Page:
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5 Extremely Common Mistakes to Avoid if You Want Your Child to Be Bilingual/ Trilingual/ Multilingual

Are you raising your child to be bilingual/ trilingual/ multilingual but are feeling frustrated at their lack of progress?

Are you wondering if you’re doing something wrong, or maybe your child is?

If you find yourself in this position, you’re not alone.

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Many parents embark on the journey of raising bilingual children with the best intentions but often hit roadblocks. The good news is that by avoiding a few common mistakes, you can significantly enhance your child’s bilingual experience.

As a mother raising trilingual children and a language professional with years of experience, I’ve seen these pitfalls firsthand. Let’s dive into the top five mistakes to avoid when raising a bilingual child.

Mistake 1: Flip-Flopping Between Languages

One of the most common mistakes parents make is switching between languages too frequently. You might have heard people ask if raising a child with more than one language confuses them.

The truth is, speaking multiple languages won’t confuse your child.

However, constantly switching between languages without clear boundaries can.

Imagine a scenario I witnessed at a playground: a mother was speaking to her son in English, then abruptly switched to German, and back again. This inconsistency can bewilder a child, leading them to default to the majority language—usually the language they hear most often outside the home.

To avoid this, pick a primary language and stick to it.

It’s crucial to establish clear guidelines about who speaks which language and in what context.

Consistency is key. This doesn’t mean you can’t ever switch languages, but it should be done in a structured way.

Mistake 2: Overusing the Majority Language

Closely related to the first mistake is relying too much on the majority language.

My husband and I use the One Parent One Language (OPOL) approach: I speak Chinese to our children, and he speaks Russian.

However, we found ourselves using English more often than we realised. This not only reduced our children’s exposure to our target languages but also made it easier for them to respond in English.

Consistency in using the target languages is vital. Ensure that your child gets ample exposure to the languages you want them to learn. Create an environment where there is a clear need for them to use those languages.

Mistake 3: Blaming Your Child

It’s easy to get frustrated when your child doesn’t seem to be making progress.

I once got so frustrated with my son’s slow progress in Chinese that I called him “dumb.” This was a terrible mistake! The issue wasn’t with him; it was with how I was creating (or failing to create) the right conditions for learning.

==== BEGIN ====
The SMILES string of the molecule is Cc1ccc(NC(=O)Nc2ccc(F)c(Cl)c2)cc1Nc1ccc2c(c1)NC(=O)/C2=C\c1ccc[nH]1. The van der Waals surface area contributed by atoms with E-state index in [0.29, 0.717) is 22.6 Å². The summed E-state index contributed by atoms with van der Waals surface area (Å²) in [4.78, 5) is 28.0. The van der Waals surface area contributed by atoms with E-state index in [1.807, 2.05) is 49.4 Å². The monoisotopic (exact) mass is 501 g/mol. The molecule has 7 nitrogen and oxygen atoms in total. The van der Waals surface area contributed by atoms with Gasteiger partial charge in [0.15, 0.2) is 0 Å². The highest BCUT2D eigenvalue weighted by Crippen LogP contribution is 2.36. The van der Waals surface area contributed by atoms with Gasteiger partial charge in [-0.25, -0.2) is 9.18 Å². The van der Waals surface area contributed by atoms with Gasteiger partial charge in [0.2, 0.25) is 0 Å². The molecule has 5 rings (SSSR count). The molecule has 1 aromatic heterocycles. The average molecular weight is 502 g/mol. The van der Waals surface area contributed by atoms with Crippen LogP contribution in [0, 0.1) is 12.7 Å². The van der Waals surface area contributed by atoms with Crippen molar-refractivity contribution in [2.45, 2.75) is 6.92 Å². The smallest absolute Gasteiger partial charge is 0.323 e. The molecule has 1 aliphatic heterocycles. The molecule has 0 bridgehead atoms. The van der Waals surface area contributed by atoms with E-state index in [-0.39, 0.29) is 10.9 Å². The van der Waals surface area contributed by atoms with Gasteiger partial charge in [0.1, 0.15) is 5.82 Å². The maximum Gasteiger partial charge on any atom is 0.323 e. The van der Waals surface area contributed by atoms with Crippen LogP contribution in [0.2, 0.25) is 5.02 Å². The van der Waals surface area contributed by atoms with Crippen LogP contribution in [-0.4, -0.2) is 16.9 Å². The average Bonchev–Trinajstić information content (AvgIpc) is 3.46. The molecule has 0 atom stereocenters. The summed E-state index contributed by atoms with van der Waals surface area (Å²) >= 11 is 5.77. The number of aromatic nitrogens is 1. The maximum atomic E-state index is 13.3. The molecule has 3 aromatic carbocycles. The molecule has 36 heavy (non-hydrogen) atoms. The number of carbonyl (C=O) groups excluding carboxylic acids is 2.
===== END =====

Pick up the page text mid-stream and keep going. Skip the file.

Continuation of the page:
The key is to provide consistent exposure and a genuine need for your child to use the target language.

Your child’s language development is largely influenced by the environment you create. Take ownership of this responsibility and focus on making learning a positive and engaging experience.

Mistake 4: Relying on Technology

In an age where technology is ubiquitous, it’s tempting to let screens do the heavy lifting. While stories of people learning languages through TV and videos are appealing, children learn best through two-way interactions.

Studies have shown that young children pick up languages faster when they engage in live, interactive sessions compared to passive watching.

Television and online videos can be useful tools, but they should complement, not replace, real-life communication. Engaging with your child in the target language through conversations, games, and daily activities is far more effective.

Mistake 5: Giving Up

The final and most fatal mistake is giving up.

Raising bilingual children is challenging, and it can be easy to get discouraged.

However, the benefits of bilingualism—enhanced cognitive abilities, better cultural understanding, and improved communication skills—make the effort worthwhile.

If you’re committed to raising a bilingual child, don’t give up! Persistence and consistency will pay off in the long run. Seek out resources and support, such as family language planners or books on bilingual parenting, to help you stay the course.

In conclusion, raising a bilingual child requires dedication and a well-thought-out approach. By avoiding these common mistakes and maintaining a consistent, engaging, and supportive environment, you can help your child thrive in multiple languages. Remember, the journey is just as important as the destination, and the rewards of bilingualism are well worth the effort.


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